Daily Total: $3.84

Day Six

8 a.m. — I wake up feeling anxious, because I have two tests today, and I don't feel prepared for any of them. Instead of reviewing for my English language test, I eat poached eggs in bed and finish reading Erotic Stories for Punjabi Widows. It wasn't as light and fluffy as I was expecting, and I put a hold on another book by the same author.
12 p.m. — M. drops me off at the testing centre for my English language exam, which takes about two hours.
3 p.m. — I finish much faster than the examiner expected, because I hate revising my answers, and I can't stand being in testing halls. Plus, the test was easy, and I'm confident I'll do well. I walk home to find that M. has baked me a pumpkin pie and made me hot chocolate. He massages my tense shoulders while I relax and watch YouTube videos, because I'm supposed to have a coding test in two hours.
5 p.m. — I log into the Google hangouts meeting for my interview but no one shows up. I email my recruiter and wait half an hour in frustration, but when no else joins, I log out. I cannot believe how flaky recruiters and interviewers can be. M. sympathizes as I stomp around and rant. All these tests are wearing me out.
6:30 p.m. — I put on a curve-hugging purple sweater-dress from Aritzia that I got off Poshmark, big gold hoops, and spicy red lipstick (MAC Chili) for date night. We usually try to eat out only twice a month and alternate who pays. Today is M.'s turn. We walk downtown to get soup dumplings at a very popular spot. Since we're so early, we don't have to wait in line outside, which is fantastic because it feels like January. I've never had soup dumplings before, and these are magical on a cold evening!
8 p.m. — We drive to M.'s friends' house to play Settlers of Catan. Board games are my favourite way to meet new people, since I'm naturally introverted and a little awkward. We usually switch between Settlers of Catan, Dominion, and Ticket to Ride. We're planning to get Secret Hitler soon, too. M.'s friends make loaded nachos. They're only a little older than me, but they're already married and have a house together. I have serious relationship envy and wonder when I'll be in the same position, both financially and relationship-wise. I could've married M. for immigration purposes — he asked me — but I didn't want to make a rushed decision and marry for convenience. Sometimes I regret my decision, because it means that I'll have to move out instead. We drink wine and beer and end up playing and chatting till after midnight.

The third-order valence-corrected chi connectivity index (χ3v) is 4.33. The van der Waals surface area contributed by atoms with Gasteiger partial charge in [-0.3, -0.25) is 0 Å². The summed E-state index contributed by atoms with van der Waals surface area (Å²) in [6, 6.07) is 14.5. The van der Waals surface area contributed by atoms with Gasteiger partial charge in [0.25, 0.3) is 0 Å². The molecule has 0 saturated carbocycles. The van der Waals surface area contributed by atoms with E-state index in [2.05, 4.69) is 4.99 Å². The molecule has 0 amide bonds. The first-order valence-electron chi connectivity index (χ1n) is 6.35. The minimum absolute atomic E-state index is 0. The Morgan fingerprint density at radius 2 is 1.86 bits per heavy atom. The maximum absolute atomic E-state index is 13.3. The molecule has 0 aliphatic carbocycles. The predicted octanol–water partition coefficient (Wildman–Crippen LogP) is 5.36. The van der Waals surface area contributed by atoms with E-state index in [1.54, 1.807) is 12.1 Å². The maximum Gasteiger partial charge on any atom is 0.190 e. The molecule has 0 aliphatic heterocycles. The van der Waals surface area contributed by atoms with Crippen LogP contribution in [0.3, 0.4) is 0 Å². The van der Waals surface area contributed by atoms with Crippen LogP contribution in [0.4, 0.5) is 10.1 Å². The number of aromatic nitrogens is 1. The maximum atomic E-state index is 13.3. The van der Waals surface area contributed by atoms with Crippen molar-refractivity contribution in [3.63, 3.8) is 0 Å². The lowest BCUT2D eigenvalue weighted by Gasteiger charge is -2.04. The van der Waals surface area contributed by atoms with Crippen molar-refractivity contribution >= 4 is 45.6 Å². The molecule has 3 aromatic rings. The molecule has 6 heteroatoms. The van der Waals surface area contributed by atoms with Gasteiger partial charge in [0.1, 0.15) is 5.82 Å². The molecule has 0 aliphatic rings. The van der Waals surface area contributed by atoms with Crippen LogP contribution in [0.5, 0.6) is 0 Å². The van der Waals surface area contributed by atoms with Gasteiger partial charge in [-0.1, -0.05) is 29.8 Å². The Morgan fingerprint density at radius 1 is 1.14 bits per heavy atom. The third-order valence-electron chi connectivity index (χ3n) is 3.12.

Daily Total: $0

Day Seven

10 a.m. — We wake up late. I'm having Lucky Charms for breakfast for the first time ever! I didn't grow up eating cereal. My mom would make me either toast spread with butter and large crystals of sugar, or roti with vegetables. M. and I spent half an hour at Walmart last week debating what kind to buy for my introduction to breakfast cereal. So many colourful choices! Lucky Charms in oat milk ends up tasting like cake, and I feel super-hyper. We stream Mulan, because M. has never seen it before, and it's my favourite Disney movie of all time. I've watched it at least once a year since I was five. I sing aloud to "I'll Make a Man Out of You," and M. says he's surprised by how much he enjoyed it. He's never gotten into Disney movie music before.
1 p.m. — M. watches the Vikings game while I submit job applications. I have the leftover chicken with shiitake mushrooms and rice. Afterwards, I wrap myself up in my electric blanket and fall asleep on the couch while reading City of Girls. I'm a big fan of Sunday naps.
4 p.m. — M. wakes me up to say goodbye, because he's going to visit his parents. I make a cup of tea and start working on a 90-minute coding test that a company sent on Friday as a screening round. It's full of stupid IQ-style questions like finding patterns in a table of random numbers and the next number in a sequence.
7 p.m. — I finally have free time to relax and work on my fanfics. I've been on fanfiction.net for over 10 years now, and I have a lovely and supportive community over there and on AO3. Right now, I'm working on a what-if story set in the Song of Fire and Ice universe. An uncle from Toronto calls, and we chat about my dad. He had an angioplasty recently, which added to my feelings of stress and helplessness, but he's recovered. His doctor told him that he could even run a marathon if he wants!
8 p.m. — M. is home with bounty from his mom: tandoori chicken, chicken curry, chana masala, daal, and salmon. Our food bills are only this low because we're subsidized by his parents. We watch the new season of The Crown while having dinner, and I answer all of M.'s questions about the British royal family, because I love nerding out about them.
Daily Total: $0